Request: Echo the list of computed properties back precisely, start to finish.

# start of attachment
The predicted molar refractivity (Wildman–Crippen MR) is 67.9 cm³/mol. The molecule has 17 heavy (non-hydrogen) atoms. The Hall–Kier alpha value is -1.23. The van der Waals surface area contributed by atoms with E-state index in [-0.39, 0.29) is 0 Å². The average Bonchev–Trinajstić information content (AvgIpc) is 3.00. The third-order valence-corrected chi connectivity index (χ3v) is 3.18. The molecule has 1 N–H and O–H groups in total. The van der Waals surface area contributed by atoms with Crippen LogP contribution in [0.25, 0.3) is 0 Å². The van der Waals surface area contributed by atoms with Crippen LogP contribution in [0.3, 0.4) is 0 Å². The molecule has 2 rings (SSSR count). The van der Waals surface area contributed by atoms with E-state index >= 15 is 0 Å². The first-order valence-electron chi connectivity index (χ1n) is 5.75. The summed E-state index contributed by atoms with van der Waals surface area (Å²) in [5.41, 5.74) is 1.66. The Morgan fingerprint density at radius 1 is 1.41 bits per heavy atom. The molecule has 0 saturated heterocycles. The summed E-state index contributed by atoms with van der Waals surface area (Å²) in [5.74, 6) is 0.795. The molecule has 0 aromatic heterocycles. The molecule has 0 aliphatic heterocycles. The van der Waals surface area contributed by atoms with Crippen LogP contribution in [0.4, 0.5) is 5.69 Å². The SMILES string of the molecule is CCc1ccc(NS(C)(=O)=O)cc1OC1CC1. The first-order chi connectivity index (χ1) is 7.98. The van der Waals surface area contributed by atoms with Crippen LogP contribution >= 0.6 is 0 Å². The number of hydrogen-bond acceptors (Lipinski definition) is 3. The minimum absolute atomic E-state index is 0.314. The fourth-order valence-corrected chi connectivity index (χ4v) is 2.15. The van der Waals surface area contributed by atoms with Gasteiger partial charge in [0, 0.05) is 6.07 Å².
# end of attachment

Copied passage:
The predicted molar refractivity (Wildman–Crippen MR) is 67.9 cm³/mol. The molecule has 17 heavy (non-hydrogen) atoms. The Hall–Kier alpha value is -1.23. The van der Waals surface area contributed by atoms with E-state index in [-0.39, 0.29) is 0 Å². The average Bonchev–Trinajstić information content (AvgIpc) is 3.00. The third-order valence-corrected chi connectivity index (χ3v) is 3.18. The molecule has 1 N–H and O–H groups in total. The van der Waals surface area contributed by atoms with Crippen LogP contribution in [0.25, 0.3) is 0 Å². The van der Waals surface area contributed by atoms with Crippen LogP contribution in [0.3, 0.4) is 0 Å². The molecule has 2 rings (SSSR count). The van der Waals surface area contributed by atoms with E-state index >= 15 is 0 Å². The first-order valence-electron chi connectivity index (χ1n) is 5.75. The summed E-state index contributed by atoms with van der Waals surface area (Å²) in [5.41, 5.74) is 1.66. The Morgan fingerprint density at radius 1 is 1.41 bits per heavy atom. The molecule has 0 saturated heterocycles. The summed E-state index contributed by atoms with van der Waals surface area (Å²) in [5.74, 6) is 0.795. The molecule has 0 aromatic heterocycles. The molecule has 0 aliphatic heterocycles. The van der Waals surface area contributed by atoms with Crippen LogP contribution in [0.4, 0.5) is 5.69 Å². The SMILES string of the molecule is CCc1ccc(NS(C)(=O)=O)cc1OC1CC1. The first-order chi connectivity index (χ1) is 7.98. The van der Waals surface area contributed by atoms with Crippen LogP contribution >= 0.6 is 0 Å². The number of hydrogen-bond acceptors (Lipinski definition) is 3. The minimum absolute atomic E-state index is 0.314. The fourth-order valence-corrected chi connectivity index (χ4v) is 2.15. The van der Waals surface area contributed by atoms with Gasteiger partial charge in [0, 0.05) is 6.07 Å².